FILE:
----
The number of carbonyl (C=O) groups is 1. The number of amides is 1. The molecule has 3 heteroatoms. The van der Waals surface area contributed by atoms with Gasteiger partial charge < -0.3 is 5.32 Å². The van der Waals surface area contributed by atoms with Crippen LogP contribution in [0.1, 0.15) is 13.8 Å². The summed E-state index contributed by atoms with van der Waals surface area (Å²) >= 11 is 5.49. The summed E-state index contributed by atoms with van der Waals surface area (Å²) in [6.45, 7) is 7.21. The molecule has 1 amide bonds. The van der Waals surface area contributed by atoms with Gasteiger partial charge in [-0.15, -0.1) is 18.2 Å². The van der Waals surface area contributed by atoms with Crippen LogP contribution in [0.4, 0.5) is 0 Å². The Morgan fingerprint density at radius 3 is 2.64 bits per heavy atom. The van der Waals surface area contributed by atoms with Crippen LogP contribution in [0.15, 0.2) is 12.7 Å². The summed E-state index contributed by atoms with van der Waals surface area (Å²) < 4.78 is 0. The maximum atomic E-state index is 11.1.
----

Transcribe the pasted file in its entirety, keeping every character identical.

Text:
The number of carbonyl (C=O) groups is 1. The number of amides is 1. The molecule has 3 heteroatoms. The van der Waals surface area contributed by atoms with Gasteiger partial charge < -0.3 is 5.32 Å². The van der Waals surface area contributed by atoms with Crippen LogP contribution in [0.1, 0.15) is 13.8 Å². The summed E-state index contributed by atoms with van der Waals surface area (Å²) >= 11 is 5.49. The summed E-state index contributed by atoms with van der Waals surface area (Å²) in [6.45, 7) is 7.21. The molecule has 1 amide bonds. The van der Waals surface area contributed by atoms with Gasteiger partial charge in [-0.15, -0.1) is 18.2 Å². The van der Waals surface area contributed by atoms with Crippen LogP contribution in [0.4, 0.5) is 0 Å². The Morgan fingerprint density at radius 3 is 2.64 bits per heavy atom. The van der Waals surface area contributed by atoms with Crippen LogP contribution in [0.15, 0.2) is 12.7 Å². The summed E-state index contributed by atoms with van der Waals surface area (Å²) < 4.78 is 0. The maximum atomic E-state index is 11.1.